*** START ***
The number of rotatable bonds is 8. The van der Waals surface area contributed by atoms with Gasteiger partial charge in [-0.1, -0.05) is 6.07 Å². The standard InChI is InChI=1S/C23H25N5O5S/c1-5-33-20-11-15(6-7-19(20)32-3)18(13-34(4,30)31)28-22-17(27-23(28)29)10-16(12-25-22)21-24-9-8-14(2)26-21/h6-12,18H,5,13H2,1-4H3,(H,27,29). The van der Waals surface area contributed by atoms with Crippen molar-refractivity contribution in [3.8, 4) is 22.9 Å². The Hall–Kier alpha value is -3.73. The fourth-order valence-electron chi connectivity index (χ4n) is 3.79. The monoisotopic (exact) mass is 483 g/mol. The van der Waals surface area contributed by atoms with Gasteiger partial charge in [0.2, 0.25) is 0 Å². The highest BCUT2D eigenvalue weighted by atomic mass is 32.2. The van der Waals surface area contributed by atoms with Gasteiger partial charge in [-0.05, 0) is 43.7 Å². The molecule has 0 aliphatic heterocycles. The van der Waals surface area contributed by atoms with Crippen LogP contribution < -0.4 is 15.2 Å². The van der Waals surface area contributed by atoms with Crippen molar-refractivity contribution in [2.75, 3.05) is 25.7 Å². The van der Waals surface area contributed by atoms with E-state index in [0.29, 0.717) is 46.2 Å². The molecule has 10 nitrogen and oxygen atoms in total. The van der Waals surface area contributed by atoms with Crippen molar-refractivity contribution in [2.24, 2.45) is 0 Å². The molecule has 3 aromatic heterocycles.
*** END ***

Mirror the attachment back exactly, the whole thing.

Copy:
The number of rotatable bonds is 8. The van der Waals surface area contributed by atoms with Gasteiger partial charge in [-0.1, -0.05) is 6.07 Å². The standard InChI is InChI=1S/C23H25N5O5S/c1-5-33-20-11-15(6-7-19(20)32-3)18(13-34(4,30)31)28-22-17(27-23(28)29)10-16(12-25-22)21-24-9-8-14(2)26-21/h6-12,18H,5,13H2,1-4H3,(H,27,29). The van der Waals surface area contributed by atoms with Crippen molar-refractivity contribution in [3.8, 4) is 22.9 Å². The Hall–Kier alpha value is -3.73. The fourth-order valence-electron chi connectivity index (χ4n) is 3.79. The monoisotopic (exact) mass is 483 g/mol. The van der Waals surface area contributed by atoms with Gasteiger partial charge in [0.2, 0.25) is 0 Å². The highest BCUT2D eigenvalue weighted by atomic mass is 32.2. The van der Waals surface area contributed by atoms with Gasteiger partial charge in [-0.05, 0) is 43.7 Å². The molecule has 0 aliphatic heterocycles. The van der Waals surface area contributed by atoms with Crippen LogP contribution < -0.4 is 15.2 Å². The van der Waals surface area contributed by atoms with Crippen molar-refractivity contribution in [2.75, 3.05) is 25.7 Å². The van der Waals surface area contributed by atoms with E-state index in [0.29, 0.717) is 46.2 Å². The molecule has 10 nitrogen and oxygen atoms in total. The van der Waals surface area contributed by atoms with Crippen molar-refractivity contribution in [2.24, 2.45) is 0 Å². The molecule has 3 aromatic heterocycles.